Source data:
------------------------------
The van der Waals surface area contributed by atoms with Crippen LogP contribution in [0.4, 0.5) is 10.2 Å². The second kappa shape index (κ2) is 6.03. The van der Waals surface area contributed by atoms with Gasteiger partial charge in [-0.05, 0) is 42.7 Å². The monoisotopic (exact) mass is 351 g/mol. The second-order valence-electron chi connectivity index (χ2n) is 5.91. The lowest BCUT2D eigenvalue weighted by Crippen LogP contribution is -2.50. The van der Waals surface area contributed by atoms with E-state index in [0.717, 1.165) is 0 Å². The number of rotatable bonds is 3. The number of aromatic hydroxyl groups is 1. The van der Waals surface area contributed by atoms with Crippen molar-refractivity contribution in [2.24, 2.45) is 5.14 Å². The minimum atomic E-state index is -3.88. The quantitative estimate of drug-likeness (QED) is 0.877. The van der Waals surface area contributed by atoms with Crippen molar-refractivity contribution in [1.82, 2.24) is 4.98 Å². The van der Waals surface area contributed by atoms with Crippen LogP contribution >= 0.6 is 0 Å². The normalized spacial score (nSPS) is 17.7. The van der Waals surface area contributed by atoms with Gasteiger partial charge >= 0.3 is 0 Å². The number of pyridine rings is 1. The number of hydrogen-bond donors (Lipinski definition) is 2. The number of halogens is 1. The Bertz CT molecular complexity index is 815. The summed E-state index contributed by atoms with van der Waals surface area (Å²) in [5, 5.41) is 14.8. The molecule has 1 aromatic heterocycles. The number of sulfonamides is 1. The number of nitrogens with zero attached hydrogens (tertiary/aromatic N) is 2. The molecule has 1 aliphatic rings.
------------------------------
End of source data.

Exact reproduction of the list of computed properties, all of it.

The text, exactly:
The van der Waals surface area contributed by atoms with Crippen LogP contribution in [0.4, 0.5) is 10.2 Å². The second kappa shape index (κ2) is 6.03. The van der Waals surface area contributed by atoms with Gasteiger partial charge in [-0.05, 0) is 42.7 Å². The monoisotopic (exact) mass is 351 g/mol. The second-order valence-electron chi connectivity index (χ2n) is 5.91. The lowest BCUT2D eigenvalue weighted by Crippen LogP contribution is -2.50. The van der Waals surface area contributed by atoms with E-state index in [0.717, 1.165) is 0 Å². The number of rotatable bonds is 3. The number of aromatic hydroxyl groups is 1. The van der Waals surface area contributed by atoms with Crippen molar-refractivity contribution in [2.24, 2.45) is 5.14 Å². The minimum atomic E-state index is -3.88. The quantitative estimate of drug-likeness (QED) is 0.877. The van der Waals surface area contributed by atoms with Crippen molar-refractivity contribution in [1.82, 2.24) is 4.98 Å². The van der Waals surface area contributed by atoms with Crippen LogP contribution >= 0.6 is 0 Å². The normalized spacial score (nSPS) is 17.7. The van der Waals surface area contributed by atoms with Gasteiger partial charge >= 0.3 is 0 Å². The number of pyridine rings is 1. The number of hydrogen-bond donors (Lipinski definition) is 2. The number of halogens is 1. The Bertz CT molecular complexity index is 815. The summed E-state index contributed by atoms with van der Waals surface area (Å²) in [5, 5.41) is 14.8. The molecule has 1 aromatic heterocycles. The number of sulfonamides is 1. The number of nitrogens with zero attached hydrogens (tertiary/aromatic N) is 2. The molecule has 1 aliphatic rings.